Spawning a Network of Northeast Mushroom Educators serving Urban and Rural Farmer Audiences

Project Overview

ENE19-156
Project Type: Professional Development Program
Funds awarded in 2019: $144,938.00
Projected End Date: 11/01/2022
Grant Recipient: Cornell University
Region: Northeast
State: New York
Project Leader:
Yolanda Gonzalez
Cornell University

Information Products

Commodities

  • Miscellaneous: mushrooms

Practices

  • Education and Training: demonstration, extension, mentoring, networking, technical assistance, workshop, youth education
  • Sustainable Communities: community development, local and regional food systems, partnerships, urban agriculture

    Proposal abstract:

    USDA data shows a remarkable increase in demand for mushrooms; US per capita consumption of mushrooms was 2.7 pounds in 1978, but is now over 4 lbs. In 2016 and 2017, specialty mushroom (non-agaricus) sales have consistently increased at a rate of 4% per year (USDA), with overall mushroom sales in US increasing by over 15%. Domestic production of specialty mushrooms, while more than doubling since 2010, is still substantially low, with only 229 farmers reporting growing specialty mushrooms. According to the most recent USDA report, both the number of growers and overall production volume rates have been declining over the past three seasons. To become a significant niche crop within US Agriculture, agencies, universities, and extension networks must actively collaborate to offer more robust support to growers in every step of their development.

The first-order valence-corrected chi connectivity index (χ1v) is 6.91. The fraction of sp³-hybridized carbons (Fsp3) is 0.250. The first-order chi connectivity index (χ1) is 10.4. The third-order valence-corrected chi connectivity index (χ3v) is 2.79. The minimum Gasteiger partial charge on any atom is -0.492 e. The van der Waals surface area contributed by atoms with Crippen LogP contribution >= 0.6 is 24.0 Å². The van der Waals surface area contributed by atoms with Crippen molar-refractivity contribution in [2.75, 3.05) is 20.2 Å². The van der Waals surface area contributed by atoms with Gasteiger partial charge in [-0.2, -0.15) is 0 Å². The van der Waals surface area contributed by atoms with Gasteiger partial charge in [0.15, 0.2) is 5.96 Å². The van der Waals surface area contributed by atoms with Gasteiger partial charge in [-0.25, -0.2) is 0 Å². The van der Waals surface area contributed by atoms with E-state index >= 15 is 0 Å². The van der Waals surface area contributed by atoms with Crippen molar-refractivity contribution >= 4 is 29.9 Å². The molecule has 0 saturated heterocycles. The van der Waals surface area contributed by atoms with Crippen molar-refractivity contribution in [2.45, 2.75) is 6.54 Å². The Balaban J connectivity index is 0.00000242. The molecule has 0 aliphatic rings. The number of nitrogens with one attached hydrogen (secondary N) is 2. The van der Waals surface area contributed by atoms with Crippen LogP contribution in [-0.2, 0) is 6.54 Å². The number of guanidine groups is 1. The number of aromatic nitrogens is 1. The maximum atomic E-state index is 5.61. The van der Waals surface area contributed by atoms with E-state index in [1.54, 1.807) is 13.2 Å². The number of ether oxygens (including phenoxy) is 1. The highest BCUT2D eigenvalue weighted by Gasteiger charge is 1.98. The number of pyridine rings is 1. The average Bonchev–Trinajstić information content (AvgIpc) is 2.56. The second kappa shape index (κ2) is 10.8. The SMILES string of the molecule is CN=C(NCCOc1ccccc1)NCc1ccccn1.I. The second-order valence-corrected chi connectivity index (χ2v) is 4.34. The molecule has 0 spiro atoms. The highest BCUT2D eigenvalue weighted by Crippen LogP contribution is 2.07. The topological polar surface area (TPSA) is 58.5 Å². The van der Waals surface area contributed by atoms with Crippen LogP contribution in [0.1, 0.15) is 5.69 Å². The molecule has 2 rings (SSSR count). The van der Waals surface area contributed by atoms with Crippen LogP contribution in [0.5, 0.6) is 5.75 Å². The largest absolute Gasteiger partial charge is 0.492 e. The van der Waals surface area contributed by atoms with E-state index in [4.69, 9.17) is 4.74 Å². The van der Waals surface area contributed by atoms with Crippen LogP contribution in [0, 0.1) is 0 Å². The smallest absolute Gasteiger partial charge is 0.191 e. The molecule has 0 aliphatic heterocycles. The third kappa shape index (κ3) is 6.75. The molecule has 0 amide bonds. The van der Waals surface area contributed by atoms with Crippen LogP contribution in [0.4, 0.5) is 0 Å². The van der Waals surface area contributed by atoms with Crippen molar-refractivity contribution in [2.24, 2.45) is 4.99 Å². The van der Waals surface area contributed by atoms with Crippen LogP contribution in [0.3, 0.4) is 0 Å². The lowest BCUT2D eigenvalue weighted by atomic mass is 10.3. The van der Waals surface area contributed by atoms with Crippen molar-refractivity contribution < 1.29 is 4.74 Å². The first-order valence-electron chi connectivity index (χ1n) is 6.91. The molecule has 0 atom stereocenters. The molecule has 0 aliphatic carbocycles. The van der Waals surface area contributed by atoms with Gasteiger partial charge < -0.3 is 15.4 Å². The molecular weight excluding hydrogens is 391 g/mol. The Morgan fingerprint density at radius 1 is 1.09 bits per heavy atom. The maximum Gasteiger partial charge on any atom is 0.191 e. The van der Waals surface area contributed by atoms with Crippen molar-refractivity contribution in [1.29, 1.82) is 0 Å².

Previous research projects indicated that new farmers can enter open markets and find good returns from specialty mushroom production, and existing farms can readily incorporate production alongside their other crop systems. In an industry with tight margins, farmers are reluctant to adopt new crops or practices until they see others succeeding and when there is a well-developed support network advocating for a practice and offering support. As a competent network grows, more farms will be able to understand the possibilities and are likely to increase adoption of specialty mushroom production.

    There are currently few service providers in the Northeast skilled in supporting specialty mushroom production with even basic information on how to get started. Interested growers must search random online resources and engage in trial and error. A recent survey of service providers received 38 responses, with 51% of respondents indicating that demand for information on mushrooms was substantial or overwhelming, while 73% rated their ability to meet the demand with information to be fair or poor.

    This project will develop a complete curriculum for specialty mushroom production along with a companion teacher’s manual that outlines workshop formats, key messages, and activities that educators can use to effectively teach specialty mushroom cultivation. Additionally, our educational team will develop a process to train and certify mushroom educators, building a competent cohort of service providers to further train other educators as well as farmers from both rural and urban centers.

    Performance targets from proposal:

    Forty service providers demonstrate their improved knowledge and skills by each training at least 25 farmers (1000 total) on specialty mushroom production. Twelve educators achieve an advanced mushroom production certification and teach another 20 educators and 300 farmers.

    Any opinions, findings, conclusions, or recommendations expressed in this publication are those of the author(s) and do not necessarily reflect the view of the U.S. Department of Agriculture or SARE.